Rock Art at Punta Colorada, Majes, Peru

The paper proves that even “minor” rock art sites can be most interesting, especially when placing such a “minor” site in a larger local and regional context. Punta Colorada is such an important “minor” site as it may well connect (graphically, literally and metaphorically) two most important “major” rock art sites in the valley. Additionally, the site of Punta Colorada also seems to establish the spiritual link between certain rock art icons and Apu Coropuna, the Sacred Mountain of southern Peru.

By Maarten van Hoek

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Rock Art at Punta Colorada, Majes, Peru

An Update

 

Maarten van Hoek

Click on any illustration to see an enlargement.

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Introduction

The rock art site of Punta Colorada is – compared with its neighbours, Toro Muerto (with about 2700 decorated boulders) and Alto de Pitis (with approximately 400 petroglyph boulders) – a very modest site, as up to now (writing December 2022) only nine or ten boulders with petroglyphs have been recorded. Most likely it was Antonio Núñez Jiménez who first illustrated boulders with petroglyphs at Punta Colorada (1986: 527 – 530; however see Hostnig 2003: 56). Later at least seven more decorated boulders have been recorded near Punta Colorada. The purpose of this study is to present a short update of all the petroglyphs known up to now.

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Location

Punta Colorada (the village) is located on the west bank of the Majes Valley, southern Peru, approximately 45 km inland (Figure 1). The boulders with petroglyphs are found at different altitudes (if possible these are mentioned in the following text), all on the west bank of the valley (Figure 2). If Núñez Jiménez is correct in indicating the boulders that he recorded with a large arrow on his aerial photo (1986: Fig. 2748) then they are found approximately at UTM 772261.00 m E  and 8198416.00 m S. He also stated that the boulders were located at 400 m asl and 40 m above the floodplain of the River Majes (1986: 527).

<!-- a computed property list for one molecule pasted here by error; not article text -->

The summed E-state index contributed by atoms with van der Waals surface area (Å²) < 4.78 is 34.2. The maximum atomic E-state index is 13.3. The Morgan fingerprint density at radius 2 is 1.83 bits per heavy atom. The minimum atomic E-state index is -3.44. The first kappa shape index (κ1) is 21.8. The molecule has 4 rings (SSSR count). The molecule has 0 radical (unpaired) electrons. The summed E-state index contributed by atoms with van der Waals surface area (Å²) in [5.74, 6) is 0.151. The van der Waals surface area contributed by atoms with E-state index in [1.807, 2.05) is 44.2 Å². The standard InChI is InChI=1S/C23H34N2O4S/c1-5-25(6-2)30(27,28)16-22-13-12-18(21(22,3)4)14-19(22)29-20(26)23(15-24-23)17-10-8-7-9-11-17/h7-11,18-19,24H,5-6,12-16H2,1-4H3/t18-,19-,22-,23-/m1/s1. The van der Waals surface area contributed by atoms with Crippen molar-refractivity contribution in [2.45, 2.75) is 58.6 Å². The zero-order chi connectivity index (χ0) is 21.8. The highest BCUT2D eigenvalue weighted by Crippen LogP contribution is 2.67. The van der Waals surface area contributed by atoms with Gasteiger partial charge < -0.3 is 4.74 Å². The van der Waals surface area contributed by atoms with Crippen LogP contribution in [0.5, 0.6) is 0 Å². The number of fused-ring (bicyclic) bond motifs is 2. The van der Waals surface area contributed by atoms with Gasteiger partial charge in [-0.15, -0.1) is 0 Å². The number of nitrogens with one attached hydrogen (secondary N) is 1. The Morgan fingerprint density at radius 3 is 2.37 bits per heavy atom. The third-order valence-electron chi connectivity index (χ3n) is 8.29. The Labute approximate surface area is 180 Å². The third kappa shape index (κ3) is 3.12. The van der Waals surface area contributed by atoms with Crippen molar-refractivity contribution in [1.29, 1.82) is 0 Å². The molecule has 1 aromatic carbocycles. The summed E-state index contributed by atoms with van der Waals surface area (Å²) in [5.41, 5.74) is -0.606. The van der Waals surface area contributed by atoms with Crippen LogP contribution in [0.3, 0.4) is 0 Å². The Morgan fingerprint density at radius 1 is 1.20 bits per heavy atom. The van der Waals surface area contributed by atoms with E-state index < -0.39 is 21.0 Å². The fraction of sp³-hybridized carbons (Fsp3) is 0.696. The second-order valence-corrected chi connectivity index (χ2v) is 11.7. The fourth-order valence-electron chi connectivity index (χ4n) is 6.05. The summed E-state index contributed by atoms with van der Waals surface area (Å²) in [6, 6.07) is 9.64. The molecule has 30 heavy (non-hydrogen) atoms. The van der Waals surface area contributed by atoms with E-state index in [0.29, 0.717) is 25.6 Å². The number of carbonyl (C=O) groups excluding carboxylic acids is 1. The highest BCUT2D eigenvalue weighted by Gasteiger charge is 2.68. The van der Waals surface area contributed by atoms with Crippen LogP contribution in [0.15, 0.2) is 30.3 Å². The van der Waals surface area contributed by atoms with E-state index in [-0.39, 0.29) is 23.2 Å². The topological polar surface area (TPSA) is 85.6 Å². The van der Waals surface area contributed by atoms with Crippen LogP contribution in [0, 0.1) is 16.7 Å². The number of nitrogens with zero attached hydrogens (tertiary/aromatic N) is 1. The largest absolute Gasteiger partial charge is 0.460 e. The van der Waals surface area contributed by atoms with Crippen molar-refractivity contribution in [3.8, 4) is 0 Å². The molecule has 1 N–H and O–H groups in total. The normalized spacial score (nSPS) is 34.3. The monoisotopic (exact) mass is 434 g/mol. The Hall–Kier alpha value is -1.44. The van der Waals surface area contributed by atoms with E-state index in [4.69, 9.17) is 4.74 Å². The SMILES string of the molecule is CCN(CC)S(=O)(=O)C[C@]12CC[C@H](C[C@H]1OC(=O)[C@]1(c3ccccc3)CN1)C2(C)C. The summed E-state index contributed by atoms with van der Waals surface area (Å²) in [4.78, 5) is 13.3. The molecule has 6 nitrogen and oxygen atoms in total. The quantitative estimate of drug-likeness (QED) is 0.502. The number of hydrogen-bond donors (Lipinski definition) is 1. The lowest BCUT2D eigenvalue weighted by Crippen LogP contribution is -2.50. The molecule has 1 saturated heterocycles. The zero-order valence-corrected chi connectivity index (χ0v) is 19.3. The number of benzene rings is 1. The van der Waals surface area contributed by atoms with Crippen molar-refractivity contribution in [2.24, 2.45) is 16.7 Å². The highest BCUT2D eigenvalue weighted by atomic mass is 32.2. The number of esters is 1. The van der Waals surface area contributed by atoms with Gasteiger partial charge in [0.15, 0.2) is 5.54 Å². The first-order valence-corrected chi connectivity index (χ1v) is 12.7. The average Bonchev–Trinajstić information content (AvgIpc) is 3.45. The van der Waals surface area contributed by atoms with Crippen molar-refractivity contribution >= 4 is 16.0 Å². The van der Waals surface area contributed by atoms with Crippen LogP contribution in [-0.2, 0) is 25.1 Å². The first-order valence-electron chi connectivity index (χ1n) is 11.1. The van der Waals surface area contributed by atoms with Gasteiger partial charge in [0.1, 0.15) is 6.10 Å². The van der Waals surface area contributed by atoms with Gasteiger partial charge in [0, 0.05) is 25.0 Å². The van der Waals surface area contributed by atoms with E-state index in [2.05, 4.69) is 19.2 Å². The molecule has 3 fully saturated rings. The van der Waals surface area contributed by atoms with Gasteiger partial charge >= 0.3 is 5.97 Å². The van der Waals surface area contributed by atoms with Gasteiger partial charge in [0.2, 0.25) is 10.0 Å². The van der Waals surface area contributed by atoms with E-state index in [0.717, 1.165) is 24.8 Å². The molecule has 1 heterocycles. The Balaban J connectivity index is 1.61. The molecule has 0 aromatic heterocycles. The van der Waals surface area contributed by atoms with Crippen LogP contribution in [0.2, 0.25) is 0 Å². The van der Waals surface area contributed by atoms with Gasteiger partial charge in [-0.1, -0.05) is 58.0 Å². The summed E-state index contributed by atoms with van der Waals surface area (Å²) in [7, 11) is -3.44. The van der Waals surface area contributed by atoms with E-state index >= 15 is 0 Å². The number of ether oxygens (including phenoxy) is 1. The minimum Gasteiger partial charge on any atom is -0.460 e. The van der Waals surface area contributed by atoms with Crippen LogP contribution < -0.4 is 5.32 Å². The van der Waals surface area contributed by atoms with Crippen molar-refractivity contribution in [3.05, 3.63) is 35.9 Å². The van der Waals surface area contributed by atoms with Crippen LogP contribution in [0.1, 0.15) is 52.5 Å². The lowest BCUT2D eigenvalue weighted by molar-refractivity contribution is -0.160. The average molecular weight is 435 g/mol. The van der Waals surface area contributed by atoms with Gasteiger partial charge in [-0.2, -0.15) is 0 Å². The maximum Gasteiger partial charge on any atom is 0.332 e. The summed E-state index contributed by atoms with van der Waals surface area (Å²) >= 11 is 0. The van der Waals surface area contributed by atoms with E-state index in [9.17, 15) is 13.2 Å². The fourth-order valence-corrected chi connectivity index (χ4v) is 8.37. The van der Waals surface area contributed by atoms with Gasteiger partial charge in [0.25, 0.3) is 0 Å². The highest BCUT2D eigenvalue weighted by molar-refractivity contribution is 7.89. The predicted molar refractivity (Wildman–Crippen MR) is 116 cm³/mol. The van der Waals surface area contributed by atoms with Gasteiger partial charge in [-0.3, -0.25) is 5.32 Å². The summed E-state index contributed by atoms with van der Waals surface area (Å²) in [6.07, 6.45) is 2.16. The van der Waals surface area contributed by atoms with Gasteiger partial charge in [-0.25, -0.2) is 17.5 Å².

Figure 1. The location of Punta Colorada within the rock art region of Arequipa, Peru. Map © by Maarten van Hoek, based on the map © by OpenStreetMap – Contributors.

Figure 2. The much approximated locations of the decorated boulders at Punta Colorada, Majes Valley, Arequipa, Peru. However, the exact location of Boulder PUC-010 has been confirmed by archaeologist Richard Ochoa of SACRUN-SAC; Arequipa, Peru. Map © by Maarten van Hoek, based on Google Earth.

However, Núñez Jiménez is often inaccurate – even completely incorrect – in marking the location of rock art sites on his maps with arrows (see my comments on Núñez Jiménez’ maps and drawings in Van Hoek 2011) and therefore also this arrow may inaccurately (even incorrectly) indicate the location of those boulders. Unfortunately I have never seen a photo of any of those three boulders anywhere and thus I could not check anything. Moreover, it is possible that in recent years southward expansion of the village of Punta Colorada has destroyed the site/boulders that he recorded.

Recently – but exactly when is unknown to me – photographs of six petroglyph panels at Punta Colorada made by Jose Aroquipa Choque were uploaded by him onto the internet (at the moment untraceable). It concerned seven photos of six panels (and one photo of a new panel at the rock art site of Quebrada Pampa Blanca; Van Hoek 2020). The (very) approximate location of two boulders (Boulder PUC-004 and 005) has been figured out by me (see Figures 2 and 3 for approximated locations), while the four other panels also most likely all are found very near Punta Colorada, possibly somewhere near Boulder PUC-004. Finally, a tenth decorated boulder was recorded by archaeologists of SACRUN-SAC from Arequipa and on the 18th of August 2019 two photos of this boulder were posted on their Facebook page. It was found a short distance south of Punta Colorada (Figure 2; see also Figure 10).